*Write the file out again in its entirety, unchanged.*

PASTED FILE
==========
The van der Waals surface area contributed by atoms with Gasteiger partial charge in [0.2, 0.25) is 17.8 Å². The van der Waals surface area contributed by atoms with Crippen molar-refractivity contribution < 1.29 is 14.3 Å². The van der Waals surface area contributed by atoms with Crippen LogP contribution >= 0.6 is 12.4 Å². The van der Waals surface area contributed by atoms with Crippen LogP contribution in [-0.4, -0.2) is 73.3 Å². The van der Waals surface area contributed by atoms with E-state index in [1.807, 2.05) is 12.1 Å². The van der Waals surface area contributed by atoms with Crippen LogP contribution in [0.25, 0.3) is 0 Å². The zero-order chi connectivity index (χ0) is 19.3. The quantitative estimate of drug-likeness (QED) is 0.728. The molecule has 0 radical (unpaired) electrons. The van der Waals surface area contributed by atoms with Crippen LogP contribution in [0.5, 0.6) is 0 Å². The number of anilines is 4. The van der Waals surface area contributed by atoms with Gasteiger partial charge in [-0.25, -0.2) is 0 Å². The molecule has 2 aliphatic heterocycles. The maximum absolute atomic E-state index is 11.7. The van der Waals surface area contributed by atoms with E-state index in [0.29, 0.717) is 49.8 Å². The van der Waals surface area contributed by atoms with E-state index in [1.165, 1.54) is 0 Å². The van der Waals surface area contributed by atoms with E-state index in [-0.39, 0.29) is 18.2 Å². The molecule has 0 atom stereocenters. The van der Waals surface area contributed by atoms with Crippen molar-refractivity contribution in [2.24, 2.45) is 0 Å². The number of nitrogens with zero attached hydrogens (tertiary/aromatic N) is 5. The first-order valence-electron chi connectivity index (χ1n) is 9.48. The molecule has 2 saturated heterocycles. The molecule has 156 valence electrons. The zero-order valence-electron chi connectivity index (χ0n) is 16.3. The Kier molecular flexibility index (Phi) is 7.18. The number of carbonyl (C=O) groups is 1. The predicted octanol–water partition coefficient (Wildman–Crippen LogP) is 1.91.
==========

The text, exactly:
The van der Waals surface area contributed by atoms with Gasteiger partial charge in [0.2, 0.25) is 17.8 Å². The van der Waals surface area contributed by atoms with Crippen molar-refractivity contribution < 1.29 is 14.3 Å². The van der Waals surface area contributed by atoms with Crippen LogP contribution >= 0.6 is 12.4 Å². The van der Waals surface area contributed by atoms with Crippen LogP contribution in [-0.4, -0.2) is 73.3 Å². The van der Waals surface area contributed by atoms with E-state index in [1.807, 2.05) is 12.1 Å². The van der Waals surface area contributed by atoms with Crippen LogP contribution in [0.25, 0.3) is 0 Å². The zero-order chi connectivity index (χ0) is 19.3. The quantitative estimate of drug-likeness (QED) is 0.728. The molecule has 0 radical (unpaired) electrons. The van der Waals surface area contributed by atoms with Crippen LogP contribution in [0.5, 0.6) is 0 Å². The number of anilines is 4. The van der Waals surface area contributed by atoms with Gasteiger partial charge in [-0.25, -0.2) is 0 Å². The molecule has 2 aliphatic heterocycles. The maximum absolute atomic E-state index is 11.7. The van der Waals surface area contributed by atoms with E-state index in [0.29, 0.717) is 49.8 Å². The van der Waals surface area contributed by atoms with E-state index in [1.165, 1.54) is 0 Å². The van der Waals surface area contributed by atoms with E-state index in [-0.39, 0.29) is 18.2 Å². The molecule has 0 atom stereocenters. The van der Waals surface area contributed by atoms with Crippen molar-refractivity contribution in [2.24, 2.45) is 0 Å². The number of nitrogens with zero attached hydrogens (tertiary/aromatic N) is 5. The first-order valence-electron chi connectivity index (χ1n) is 9.48. The molecule has 2 saturated heterocycles. The molecule has 156 valence electrons. The zero-order valence-electron chi connectivity index (χ0n) is 16.3. The Kier molecular flexibility index (Phi) is 7.18. The number of carbonyl (C=O) groups is 1. The predicted octanol–water partition coefficient (Wildman–Crippen LogP) is 1.91.